At this time each year, I wonder why the major television networks continue to cling to a very traditional model for airing new shows. Why precisely should most programs debut in mid-September and end in early to mid-May? Yes, some reality shows now run in the summer, and a few other programs debut in January. However, by and large, the major networks continue to operate on a very traditional September to May schedule. The question is: Do their customers like or want this schedule? Would they be better served by engaging in some programming innovation?
Well, they have not innovated, and cable networks have done a marvelous job of stepping into that void. Let's take TNT and USA, both of whom have done a marvelous job of counter-programming. Shows such as The Closer run during the summer months, and then again in December-January, when many network shows are airing re-runs. The Closer built quite a following with this schedule strategy. The success of these shows on TNT, USA, and other cable stations shows that the major networks lost an opportunity by not moving away from their traditional September to May schedule.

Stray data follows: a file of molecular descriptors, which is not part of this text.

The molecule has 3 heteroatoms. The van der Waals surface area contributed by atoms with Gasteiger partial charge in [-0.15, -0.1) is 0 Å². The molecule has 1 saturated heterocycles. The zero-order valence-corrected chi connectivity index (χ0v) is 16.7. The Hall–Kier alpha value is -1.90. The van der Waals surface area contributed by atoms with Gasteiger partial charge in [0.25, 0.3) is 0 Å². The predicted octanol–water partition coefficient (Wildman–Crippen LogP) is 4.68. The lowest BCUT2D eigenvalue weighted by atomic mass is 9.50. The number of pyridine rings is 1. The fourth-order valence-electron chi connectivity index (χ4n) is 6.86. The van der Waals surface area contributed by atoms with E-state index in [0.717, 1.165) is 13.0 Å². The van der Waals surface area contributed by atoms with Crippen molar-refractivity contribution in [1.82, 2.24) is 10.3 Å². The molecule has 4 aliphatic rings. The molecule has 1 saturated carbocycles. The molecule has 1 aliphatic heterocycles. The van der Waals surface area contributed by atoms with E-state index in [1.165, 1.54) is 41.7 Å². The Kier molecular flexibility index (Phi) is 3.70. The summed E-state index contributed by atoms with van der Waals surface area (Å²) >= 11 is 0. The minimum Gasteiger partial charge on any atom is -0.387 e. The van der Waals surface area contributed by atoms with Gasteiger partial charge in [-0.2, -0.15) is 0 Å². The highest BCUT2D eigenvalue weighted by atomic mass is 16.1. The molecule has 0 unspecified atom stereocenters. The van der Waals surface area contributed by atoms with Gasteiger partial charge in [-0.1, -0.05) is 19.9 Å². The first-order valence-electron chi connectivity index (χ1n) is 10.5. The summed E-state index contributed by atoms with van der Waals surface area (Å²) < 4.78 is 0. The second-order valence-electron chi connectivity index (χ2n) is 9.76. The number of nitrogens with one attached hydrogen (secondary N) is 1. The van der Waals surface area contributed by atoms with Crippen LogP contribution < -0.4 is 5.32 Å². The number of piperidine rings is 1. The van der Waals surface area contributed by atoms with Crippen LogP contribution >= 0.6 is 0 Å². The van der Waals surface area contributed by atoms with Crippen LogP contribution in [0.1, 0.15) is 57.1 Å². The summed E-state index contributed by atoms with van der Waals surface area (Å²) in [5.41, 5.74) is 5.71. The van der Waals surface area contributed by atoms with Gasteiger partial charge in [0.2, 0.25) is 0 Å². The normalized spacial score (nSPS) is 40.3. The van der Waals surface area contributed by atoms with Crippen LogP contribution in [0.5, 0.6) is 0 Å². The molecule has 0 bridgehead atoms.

What's the broader lesson? Ask yourselves: What are the most rigid aspects of my competitors' business models, and how can I take advantage of those rigidities? That question may result in a very successful innovative strategy for your company.